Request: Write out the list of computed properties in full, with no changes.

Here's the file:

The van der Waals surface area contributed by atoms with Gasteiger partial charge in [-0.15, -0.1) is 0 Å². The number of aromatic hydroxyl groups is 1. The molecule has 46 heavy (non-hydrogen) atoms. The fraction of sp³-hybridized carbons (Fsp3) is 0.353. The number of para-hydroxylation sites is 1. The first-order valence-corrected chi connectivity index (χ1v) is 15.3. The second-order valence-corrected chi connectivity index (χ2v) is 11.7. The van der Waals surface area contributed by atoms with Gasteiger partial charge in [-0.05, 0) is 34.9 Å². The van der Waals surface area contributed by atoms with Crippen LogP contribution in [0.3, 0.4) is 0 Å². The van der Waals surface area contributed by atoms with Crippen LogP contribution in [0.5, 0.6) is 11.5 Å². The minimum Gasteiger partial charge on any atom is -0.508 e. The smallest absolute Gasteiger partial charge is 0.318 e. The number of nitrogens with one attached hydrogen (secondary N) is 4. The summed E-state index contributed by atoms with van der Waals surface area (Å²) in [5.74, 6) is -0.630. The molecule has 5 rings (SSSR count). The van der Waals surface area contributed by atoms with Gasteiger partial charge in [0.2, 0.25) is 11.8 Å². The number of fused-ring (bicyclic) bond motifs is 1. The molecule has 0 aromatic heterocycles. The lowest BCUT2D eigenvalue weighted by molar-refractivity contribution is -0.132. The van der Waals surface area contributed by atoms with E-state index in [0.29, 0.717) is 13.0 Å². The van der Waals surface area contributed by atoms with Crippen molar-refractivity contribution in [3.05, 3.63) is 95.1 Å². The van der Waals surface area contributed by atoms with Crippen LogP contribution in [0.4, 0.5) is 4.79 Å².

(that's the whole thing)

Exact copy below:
The van der Waals surface area contributed by atoms with Gasteiger partial charge in [-0.15, -0.1) is 0 Å². The number of aromatic hydroxyl groups is 1. The molecule has 46 heavy (non-hydrogen) atoms. The fraction of sp³-hybridized carbons (Fsp3) is 0.353. The number of para-hydroxylation sites is 1. The first-order valence-corrected chi connectivity index (χ1v) is 15.3. The second-order valence-corrected chi connectivity index (χ2v) is 11.7. The van der Waals surface area contributed by atoms with Gasteiger partial charge in [-0.05, 0) is 34.9 Å². The van der Waals surface area contributed by atoms with Crippen LogP contribution in [0.3, 0.4) is 0 Å². The van der Waals surface area contributed by atoms with Crippen LogP contribution in [0.5, 0.6) is 11.5 Å². The minimum Gasteiger partial charge on any atom is -0.508 e. The smallest absolute Gasteiger partial charge is 0.318 e. The number of nitrogens with one attached hydrogen (secondary N) is 4. The summed E-state index contributed by atoms with van der Waals surface area (Å²) in [5.74, 6) is -0.630. The molecule has 5 rings (SSSR count). The van der Waals surface area contributed by atoms with Gasteiger partial charge in [0.2, 0.25) is 11.8 Å². The number of fused-ring (bicyclic) bond motifs is 1. The molecule has 0 aromatic heterocycles. The lowest BCUT2D eigenvalue weighted by molar-refractivity contribution is -0.132. The van der Waals surface area contributed by atoms with E-state index in [0.29, 0.717) is 13.0 Å². The van der Waals surface area contributed by atoms with Crippen molar-refractivity contribution in [3.05, 3.63) is 95.1 Å². The van der Waals surface area contributed by atoms with Crippen LogP contribution in [0.4, 0.5) is 4.79 Å².